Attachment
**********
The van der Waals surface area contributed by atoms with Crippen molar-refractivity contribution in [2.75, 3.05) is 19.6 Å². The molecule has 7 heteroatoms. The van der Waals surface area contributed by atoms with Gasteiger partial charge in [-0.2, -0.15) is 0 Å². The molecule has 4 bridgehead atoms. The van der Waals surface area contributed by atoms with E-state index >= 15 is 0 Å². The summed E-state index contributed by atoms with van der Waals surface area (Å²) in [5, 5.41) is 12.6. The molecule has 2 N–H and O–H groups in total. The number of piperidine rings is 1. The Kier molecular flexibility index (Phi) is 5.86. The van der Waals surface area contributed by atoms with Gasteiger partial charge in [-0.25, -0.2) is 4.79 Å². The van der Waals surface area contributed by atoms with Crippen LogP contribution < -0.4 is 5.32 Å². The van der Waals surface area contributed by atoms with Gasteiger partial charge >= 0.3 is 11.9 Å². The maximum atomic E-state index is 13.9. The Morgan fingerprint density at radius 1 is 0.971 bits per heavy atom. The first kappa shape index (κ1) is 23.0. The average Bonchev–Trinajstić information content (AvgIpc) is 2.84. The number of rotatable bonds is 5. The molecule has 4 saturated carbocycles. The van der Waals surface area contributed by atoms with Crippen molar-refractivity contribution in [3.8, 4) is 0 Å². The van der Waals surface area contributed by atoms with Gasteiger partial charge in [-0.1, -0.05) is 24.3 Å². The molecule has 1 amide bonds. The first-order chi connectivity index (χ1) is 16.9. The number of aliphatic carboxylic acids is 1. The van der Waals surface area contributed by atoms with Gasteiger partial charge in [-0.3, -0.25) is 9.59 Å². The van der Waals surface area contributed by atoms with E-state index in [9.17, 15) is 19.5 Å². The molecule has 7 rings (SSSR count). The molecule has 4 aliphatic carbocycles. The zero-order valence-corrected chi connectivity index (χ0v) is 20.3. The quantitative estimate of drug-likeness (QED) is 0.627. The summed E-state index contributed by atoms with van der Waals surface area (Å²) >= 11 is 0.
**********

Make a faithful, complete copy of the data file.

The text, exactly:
The van der Waals surface area contributed by atoms with Crippen molar-refractivity contribution in [2.75, 3.05) is 19.6 Å². The molecule has 7 heteroatoms. The van der Waals surface area contributed by atoms with Gasteiger partial charge in [-0.2, -0.15) is 0 Å². The molecule has 4 bridgehead atoms. The van der Waals surface area contributed by atoms with E-state index >= 15 is 0 Å². The summed E-state index contributed by atoms with van der Waals surface area (Å²) in [5, 5.41) is 12.6. The molecule has 2 N–H and O–H groups in total. The number of piperidine rings is 1. The Kier molecular flexibility index (Phi) is 5.86. The van der Waals surface area contributed by atoms with Gasteiger partial charge in [-0.25, -0.2) is 4.79 Å². The van der Waals surface area contributed by atoms with Crippen LogP contribution < -0.4 is 5.32 Å². The van der Waals surface area contributed by atoms with Gasteiger partial charge >= 0.3 is 11.9 Å². The maximum atomic E-state index is 13.9. The Morgan fingerprint density at radius 1 is 0.971 bits per heavy atom. The first kappa shape index (κ1) is 23.0. The average Bonchev–Trinajstić information content (AvgIpc) is 2.84. The number of rotatable bonds is 5. The molecule has 4 saturated carbocycles. The van der Waals surface area contributed by atoms with Crippen molar-refractivity contribution in [3.8, 4) is 0 Å². The van der Waals surface area contributed by atoms with Gasteiger partial charge in [-0.1, -0.05) is 24.3 Å². The molecule has 1 amide bonds. The first-order chi connectivity index (χ1) is 16.9. The number of aliphatic carboxylic acids is 1. The van der Waals surface area contributed by atoms with Gasteiger partial charge in [-0.3, -0.25) is 9.59 Å². The van der Waals surface area contributed by atoms with E-state index in [9.17, 15) is 19.5 Å². The molecule has 7 rings (SSSR count). The molecule has 4 aliphatic carbocycles. The zero-order valence-corrected chi connectivity index (χ0v) is 20.3. The quantitative estimate of drug-likeness (QED) is 0.627. The summed E-state index contributed by atoms with van der Waals surface area (Å²) >= 11 is 0.